There are other markets such as the Philippines (68.4, 8th), Malaysia (63.9, 25th), and China (61.3, 31st) where even though supporting conditions for entrepreneurs are not as conducive, yet the local entrepreneurship landscape is highly energised and vibrant with a very healthy perception of business opportunities and high regard for the status of successful entrepreneurs. Women entrepreneurs here are often driven by a strong desire to succeed.

The low scores of markets such as India (41.7, 49th) and KSA (37.2, 52nd) are indicative of the fact that cultural biases against women severely undermine their ability to rise to positions of leadership and take advantage of entrepreneurial opportunities.

According to the index, some of the biggest obstacles that hinder women from venturing into business include lack of financial funding/venture capital, regulatory restrictions and institutional inefficiencies, lack of self-belief and entrepreneurial drive, fear of failure, sociocultural restrictions, and lack of training and education. In nearly all of the 54 economies covered, at least one or more of these constraints are holding back the progress of women as business owners.

“While there is still work to do, it is encouraging to see New Zealand’s supporting conditions for women in entrepreneurship are the highest in the world,” says Peter Chisnall, Country Manager for Mastercard New Zealand and the Pacific Islands of New Zealand's No. 1 position. “It is clear that the solid economic stability of New Zealand, access to financial services, robust small and mid-sized business communities and ease of doing business helps provide opportunities for businesses owned by women.”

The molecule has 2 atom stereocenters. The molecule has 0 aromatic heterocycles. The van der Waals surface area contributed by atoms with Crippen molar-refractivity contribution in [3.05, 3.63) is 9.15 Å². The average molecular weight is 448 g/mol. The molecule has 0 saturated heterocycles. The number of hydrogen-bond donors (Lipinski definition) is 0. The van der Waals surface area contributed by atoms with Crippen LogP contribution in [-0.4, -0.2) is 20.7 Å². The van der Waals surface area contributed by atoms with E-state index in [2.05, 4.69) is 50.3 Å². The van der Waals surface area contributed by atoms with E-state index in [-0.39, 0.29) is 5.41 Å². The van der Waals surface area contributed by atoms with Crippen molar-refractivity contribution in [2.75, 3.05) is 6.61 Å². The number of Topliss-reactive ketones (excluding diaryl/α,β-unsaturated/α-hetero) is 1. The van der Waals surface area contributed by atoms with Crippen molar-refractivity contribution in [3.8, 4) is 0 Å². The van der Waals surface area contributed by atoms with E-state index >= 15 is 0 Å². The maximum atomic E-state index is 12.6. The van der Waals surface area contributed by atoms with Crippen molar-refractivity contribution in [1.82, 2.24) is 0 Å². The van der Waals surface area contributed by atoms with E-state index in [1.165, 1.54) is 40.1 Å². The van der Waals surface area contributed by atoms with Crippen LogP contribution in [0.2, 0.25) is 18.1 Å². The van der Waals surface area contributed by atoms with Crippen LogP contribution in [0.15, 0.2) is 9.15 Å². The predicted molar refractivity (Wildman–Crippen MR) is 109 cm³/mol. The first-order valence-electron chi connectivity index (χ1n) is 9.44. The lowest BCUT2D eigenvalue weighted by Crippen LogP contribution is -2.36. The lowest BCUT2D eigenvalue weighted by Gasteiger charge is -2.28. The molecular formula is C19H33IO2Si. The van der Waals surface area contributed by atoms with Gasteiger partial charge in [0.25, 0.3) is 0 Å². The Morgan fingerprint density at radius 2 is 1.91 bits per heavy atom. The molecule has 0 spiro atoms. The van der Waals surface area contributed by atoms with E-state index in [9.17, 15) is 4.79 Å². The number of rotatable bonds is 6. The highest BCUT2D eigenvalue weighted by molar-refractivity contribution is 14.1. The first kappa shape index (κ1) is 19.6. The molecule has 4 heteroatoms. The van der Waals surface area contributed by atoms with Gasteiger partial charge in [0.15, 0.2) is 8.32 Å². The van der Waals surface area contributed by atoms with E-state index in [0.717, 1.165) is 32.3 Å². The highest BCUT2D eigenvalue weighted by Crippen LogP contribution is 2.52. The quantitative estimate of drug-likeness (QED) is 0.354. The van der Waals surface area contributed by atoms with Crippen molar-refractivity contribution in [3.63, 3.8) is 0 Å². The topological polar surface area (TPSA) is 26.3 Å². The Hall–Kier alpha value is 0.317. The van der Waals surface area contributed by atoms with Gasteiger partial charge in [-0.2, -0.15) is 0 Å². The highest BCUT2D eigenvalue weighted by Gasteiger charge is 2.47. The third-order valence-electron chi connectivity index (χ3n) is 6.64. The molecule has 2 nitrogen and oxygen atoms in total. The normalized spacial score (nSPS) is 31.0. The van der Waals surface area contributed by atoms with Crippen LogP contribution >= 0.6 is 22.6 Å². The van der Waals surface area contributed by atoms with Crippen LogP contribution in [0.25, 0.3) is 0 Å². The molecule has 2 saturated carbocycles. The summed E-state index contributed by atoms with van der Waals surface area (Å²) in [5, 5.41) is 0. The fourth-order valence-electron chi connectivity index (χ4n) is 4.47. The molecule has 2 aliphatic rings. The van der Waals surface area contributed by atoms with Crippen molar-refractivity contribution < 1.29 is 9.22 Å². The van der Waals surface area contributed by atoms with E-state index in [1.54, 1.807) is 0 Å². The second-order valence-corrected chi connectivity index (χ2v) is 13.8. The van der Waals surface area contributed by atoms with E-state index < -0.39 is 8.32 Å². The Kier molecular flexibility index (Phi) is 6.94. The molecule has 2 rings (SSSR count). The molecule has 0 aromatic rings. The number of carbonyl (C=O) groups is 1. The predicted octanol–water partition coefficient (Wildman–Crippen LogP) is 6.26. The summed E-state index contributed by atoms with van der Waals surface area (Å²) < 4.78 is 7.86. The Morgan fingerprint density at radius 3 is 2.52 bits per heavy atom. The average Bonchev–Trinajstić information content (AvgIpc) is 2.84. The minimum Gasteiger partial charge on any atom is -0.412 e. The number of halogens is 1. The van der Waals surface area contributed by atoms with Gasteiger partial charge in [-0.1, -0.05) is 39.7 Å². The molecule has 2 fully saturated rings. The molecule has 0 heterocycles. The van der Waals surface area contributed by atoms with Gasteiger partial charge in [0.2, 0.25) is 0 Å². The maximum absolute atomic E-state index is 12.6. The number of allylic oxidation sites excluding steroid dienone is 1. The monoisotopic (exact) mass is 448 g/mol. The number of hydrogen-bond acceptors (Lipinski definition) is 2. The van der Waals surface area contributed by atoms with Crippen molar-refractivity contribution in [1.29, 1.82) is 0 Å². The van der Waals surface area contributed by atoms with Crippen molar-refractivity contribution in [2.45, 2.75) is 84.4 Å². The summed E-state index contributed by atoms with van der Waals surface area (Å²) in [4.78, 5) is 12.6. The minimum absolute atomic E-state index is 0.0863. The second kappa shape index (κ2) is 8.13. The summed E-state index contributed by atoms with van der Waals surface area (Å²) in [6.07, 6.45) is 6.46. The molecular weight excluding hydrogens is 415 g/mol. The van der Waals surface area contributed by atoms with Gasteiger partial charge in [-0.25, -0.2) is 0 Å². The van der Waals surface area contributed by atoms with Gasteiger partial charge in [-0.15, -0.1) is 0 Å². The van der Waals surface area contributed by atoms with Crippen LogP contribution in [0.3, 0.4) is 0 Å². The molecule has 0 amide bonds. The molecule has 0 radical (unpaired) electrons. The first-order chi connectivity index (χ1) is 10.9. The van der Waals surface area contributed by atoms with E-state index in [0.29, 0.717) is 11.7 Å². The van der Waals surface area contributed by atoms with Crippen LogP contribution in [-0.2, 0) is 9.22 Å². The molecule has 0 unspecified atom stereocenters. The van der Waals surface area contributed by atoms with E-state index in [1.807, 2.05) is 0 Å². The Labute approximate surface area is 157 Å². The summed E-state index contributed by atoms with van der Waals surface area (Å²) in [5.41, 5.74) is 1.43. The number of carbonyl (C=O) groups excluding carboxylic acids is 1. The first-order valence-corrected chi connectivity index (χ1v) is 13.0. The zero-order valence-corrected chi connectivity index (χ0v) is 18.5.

In New Zealand, the most significant barrier for women entrepreneurs is fear of failure, at 22%. This was followed by the SME employee turnover rate (16%).


Read the report

*The Mastercard Index of Women Entrepreneurs tracks female entrepreneurs’ ability to capitalise on opportunities granted through various supporting conditions within their local environments and is the weighted sum of three components: Women’s Advancement Outcomes (degree of bias against women as workforce participants, political and business leaders, as well as the financial strength and entrepreneurial inclination of women), Knowledge Assets and Financial Assets (degree of access women have to basic financial services, advanced knowledge assets, and support for small and medium enterprises), and Supporting Entrepreneurial Conditions (overall perceptions on the ease on conducting business locally, quality of local governance, women’s perception of safety levels and cultural perception of women’s household financial influence). 

The index uses 12 indicators and 25 sub-indicators to look at how 54 economies across Asia Pacific, Middle East & Africa, North America, Latin America and Europe, representing 78.6% of the world’s female labour force, differ in terms of the level of Women’s Advancement Outcomes, Knowledge Assets & Financial Access, and Supporting Entrepreneurial Factors.